December 17, 2014 –There is an arsenal of cost-effective tools available to combat malaria but getting people to adhere to treatment regimens can be challenging, said Jessica Cohen, assistant professor of global health, at a symposium focused on “The Last Mile to Malaria Eradication,” held December 4, 2014 in Kresge G3. It was sponsored by the Department of Immunology and Infectious Diseases and the Harvard Institute for Global Health and included a poster session and reception in the FXB Atrium.
This was the second such event sponsored by the cross-Harvard initiative Defeating Malaria: From the Genes to the Globe. This effort brings together experts from different disciplines within the University to address complex issues related to eradicating malaria. Dyann Wirth, who heads the Harvard Malaria Initiative and is also Richard Pearson Strong Professor and chair, Department of Immunology and Infectious Diseases, called the Defeating Malaria initiative “a transformational way to focus on major public health problems.”
Cohen discussed the challenges of increasing use of bed nets, which provide protection for people while they sleep against malaria-carrying mosquitos. Some people don’t use them properly; others don’t use them at all and subject themselves to hungry mosquitos looking for a blood meal.
She also noted the challenge of getting patients to finish all of their malaria medication. Often they stop taking it because they think that when they start feeling better that they are cured, or if they continue to feel sick during treatment, they blame the medicine and stop taking it. Others may decide to save pills for later for themselves or other family members.
When people don’t finish their medication, they can have lingering parasites. This can lead to reccurrence of the malaria infection and can accelerate the emergence of resistance (i.e. the parasite becoming resistant to the medication). “This is dangerous because we don’t have any other very effective malaria medications available if the current one fails,” she said.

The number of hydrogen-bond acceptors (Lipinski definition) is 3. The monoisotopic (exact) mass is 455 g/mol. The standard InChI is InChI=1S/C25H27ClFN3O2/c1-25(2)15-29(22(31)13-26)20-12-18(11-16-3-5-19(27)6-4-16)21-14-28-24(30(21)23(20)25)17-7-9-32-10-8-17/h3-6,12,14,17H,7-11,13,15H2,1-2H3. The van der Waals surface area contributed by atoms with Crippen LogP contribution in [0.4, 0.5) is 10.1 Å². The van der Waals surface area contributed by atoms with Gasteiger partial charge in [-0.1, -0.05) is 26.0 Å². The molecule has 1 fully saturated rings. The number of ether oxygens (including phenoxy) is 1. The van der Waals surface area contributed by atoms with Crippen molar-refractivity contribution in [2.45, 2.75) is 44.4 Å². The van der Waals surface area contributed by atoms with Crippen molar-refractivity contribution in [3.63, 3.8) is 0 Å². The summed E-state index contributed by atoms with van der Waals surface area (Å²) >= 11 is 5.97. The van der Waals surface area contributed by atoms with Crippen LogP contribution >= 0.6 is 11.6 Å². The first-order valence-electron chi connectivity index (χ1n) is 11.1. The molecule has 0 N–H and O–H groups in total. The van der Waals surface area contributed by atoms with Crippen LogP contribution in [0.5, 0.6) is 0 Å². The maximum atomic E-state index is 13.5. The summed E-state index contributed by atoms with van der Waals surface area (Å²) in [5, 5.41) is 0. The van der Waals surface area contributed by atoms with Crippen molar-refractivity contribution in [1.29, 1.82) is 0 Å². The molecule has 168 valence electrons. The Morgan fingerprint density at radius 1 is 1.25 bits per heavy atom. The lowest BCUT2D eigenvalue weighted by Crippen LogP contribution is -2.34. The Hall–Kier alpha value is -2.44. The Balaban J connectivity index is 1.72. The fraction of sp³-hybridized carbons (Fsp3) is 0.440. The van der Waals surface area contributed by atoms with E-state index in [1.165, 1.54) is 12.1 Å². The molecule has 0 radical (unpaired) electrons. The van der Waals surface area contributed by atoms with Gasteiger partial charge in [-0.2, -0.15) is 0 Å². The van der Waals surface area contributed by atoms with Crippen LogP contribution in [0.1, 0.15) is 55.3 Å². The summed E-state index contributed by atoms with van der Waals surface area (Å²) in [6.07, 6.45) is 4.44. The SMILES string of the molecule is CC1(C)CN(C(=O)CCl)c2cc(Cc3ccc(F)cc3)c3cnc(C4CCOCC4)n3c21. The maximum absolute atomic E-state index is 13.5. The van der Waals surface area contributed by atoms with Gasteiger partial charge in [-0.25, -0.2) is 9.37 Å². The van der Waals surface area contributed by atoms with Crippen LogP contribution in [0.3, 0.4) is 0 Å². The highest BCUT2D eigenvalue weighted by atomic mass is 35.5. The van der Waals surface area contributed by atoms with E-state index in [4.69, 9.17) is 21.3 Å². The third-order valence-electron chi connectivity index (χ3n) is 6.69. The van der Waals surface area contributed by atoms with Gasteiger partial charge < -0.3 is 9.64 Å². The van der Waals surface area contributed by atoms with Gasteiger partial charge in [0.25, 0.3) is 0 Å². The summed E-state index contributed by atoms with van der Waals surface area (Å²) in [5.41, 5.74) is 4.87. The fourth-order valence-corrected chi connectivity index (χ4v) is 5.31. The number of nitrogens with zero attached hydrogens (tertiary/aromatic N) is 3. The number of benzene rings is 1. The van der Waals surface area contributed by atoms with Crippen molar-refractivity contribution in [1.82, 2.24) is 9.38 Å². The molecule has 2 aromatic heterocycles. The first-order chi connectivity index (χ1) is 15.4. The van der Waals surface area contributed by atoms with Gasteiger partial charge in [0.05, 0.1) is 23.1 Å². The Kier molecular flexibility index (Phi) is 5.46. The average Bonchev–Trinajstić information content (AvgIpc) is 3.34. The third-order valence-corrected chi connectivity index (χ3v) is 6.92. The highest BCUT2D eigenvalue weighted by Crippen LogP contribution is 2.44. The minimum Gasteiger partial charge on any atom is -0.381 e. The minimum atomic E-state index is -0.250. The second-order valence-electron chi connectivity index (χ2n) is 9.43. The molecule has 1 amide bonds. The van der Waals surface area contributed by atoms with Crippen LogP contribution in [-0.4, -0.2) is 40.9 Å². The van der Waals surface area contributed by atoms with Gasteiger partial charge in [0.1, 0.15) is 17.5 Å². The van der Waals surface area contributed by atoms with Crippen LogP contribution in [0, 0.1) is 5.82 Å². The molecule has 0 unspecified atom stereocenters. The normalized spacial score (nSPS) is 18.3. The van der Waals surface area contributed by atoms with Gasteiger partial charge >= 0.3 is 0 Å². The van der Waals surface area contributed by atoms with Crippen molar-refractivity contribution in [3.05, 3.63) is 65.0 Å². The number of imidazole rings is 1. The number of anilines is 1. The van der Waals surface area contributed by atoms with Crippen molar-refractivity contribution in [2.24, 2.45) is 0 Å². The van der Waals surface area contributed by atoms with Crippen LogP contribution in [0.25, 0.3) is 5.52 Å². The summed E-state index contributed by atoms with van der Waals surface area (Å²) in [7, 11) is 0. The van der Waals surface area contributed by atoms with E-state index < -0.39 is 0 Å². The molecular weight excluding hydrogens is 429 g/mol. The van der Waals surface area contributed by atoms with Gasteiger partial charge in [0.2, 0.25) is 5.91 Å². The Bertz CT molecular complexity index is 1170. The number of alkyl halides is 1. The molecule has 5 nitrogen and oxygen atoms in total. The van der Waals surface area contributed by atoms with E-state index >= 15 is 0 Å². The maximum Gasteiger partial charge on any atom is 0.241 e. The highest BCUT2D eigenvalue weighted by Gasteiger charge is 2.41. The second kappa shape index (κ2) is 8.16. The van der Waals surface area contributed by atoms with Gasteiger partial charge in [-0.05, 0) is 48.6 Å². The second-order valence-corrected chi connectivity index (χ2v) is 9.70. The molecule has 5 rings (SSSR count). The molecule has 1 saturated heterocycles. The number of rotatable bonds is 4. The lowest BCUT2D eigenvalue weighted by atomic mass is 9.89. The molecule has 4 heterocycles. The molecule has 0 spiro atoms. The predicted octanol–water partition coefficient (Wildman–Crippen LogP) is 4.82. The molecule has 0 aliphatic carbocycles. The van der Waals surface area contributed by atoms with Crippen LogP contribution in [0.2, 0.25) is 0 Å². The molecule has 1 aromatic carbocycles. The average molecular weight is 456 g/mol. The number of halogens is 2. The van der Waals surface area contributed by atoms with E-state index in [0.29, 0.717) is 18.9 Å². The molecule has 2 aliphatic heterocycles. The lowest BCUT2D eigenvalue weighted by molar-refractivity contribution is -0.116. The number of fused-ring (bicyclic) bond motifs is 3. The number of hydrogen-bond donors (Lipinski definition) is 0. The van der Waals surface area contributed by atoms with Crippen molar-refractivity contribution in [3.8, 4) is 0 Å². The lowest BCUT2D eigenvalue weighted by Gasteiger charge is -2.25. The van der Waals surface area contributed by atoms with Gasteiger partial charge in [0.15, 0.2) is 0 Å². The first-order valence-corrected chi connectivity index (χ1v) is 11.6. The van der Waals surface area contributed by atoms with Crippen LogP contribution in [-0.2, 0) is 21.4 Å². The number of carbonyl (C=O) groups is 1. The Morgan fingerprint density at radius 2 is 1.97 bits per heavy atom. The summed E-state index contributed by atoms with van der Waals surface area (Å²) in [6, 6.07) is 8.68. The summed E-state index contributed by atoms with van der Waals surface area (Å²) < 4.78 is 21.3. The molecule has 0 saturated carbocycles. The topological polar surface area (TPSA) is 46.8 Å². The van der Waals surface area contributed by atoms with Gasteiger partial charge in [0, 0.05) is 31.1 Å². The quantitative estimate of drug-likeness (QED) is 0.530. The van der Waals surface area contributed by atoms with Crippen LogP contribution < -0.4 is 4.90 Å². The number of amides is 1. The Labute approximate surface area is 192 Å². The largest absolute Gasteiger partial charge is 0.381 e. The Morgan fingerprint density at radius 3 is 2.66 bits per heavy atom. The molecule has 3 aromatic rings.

In a test group in Africa, Cohen and her colleagues found when they experimented with adding simple stickers to bottles of medication that read “Malaria is not gone until all tablets are finished,” that compliance to the regimen increased about 7%. They also are experimenting to see if more attractive and simplified medication packaging will help.
According to the World Health Organization’s World Malaria Report for 2014 released on December 9, 2014, 3.2 billion people in 97 countries and territories are at risk of being infected with malaria. In 2013, there were an estimated 198 million malaria cases worldwide and an estimated 584,000 deaths. Ninety percent of the deaths occurred in Africa. The disease killed an estimated 453,000 children under five years of age.
“We’ve made tremendous progress over the last 50 years thanks to the global investment that has led to a remarkable scale up of key interventions, but we’re not anywhere close to the last mile in many countries,” said speaker Günther Fink, associate professor of international health economics. Over the last 150 years, about half the world’s countries have eliminated malaria, he said. “Fifty percent of the world lives malaria-free, but this means 50% of the world still has malaria. We need new tools and we need to move fast.”
While global incidence of malaria is down, in parts of Africa it’s up, said Barry Bloom, Harvard University Distinguished Service Professor and Joan L. and Julius H. Jacobson Professor of Public Health. Fifty-nine countries are expected to meet the United Nations’ malaria reduction targets by 2015 and more than 50 will exceed the targets. “Only 18 countries are responsible for 80% of the cases,” he said. Most deaths from malaria occur in the Democratic Republic of the Congo and Nigeria.
Matthias Marti, associate professor of immunology and infectious diseases, co-hosted the symposium and Michael Reich, Taro Takemi Professor of International Health Policy, was a moderator. Other speakers included Caroline Buckee, assistant professor of epidemiology; Marcia Castro, associate professor of demography; Flaminia Catteruccia, associate professor of immunology and infectious diseases; Manoj Duraisingh, professor of immunology and infectious diseases, and Sarah Volkman, principal research scientist.
– Marge Dwyer
photos: Craig LaPlante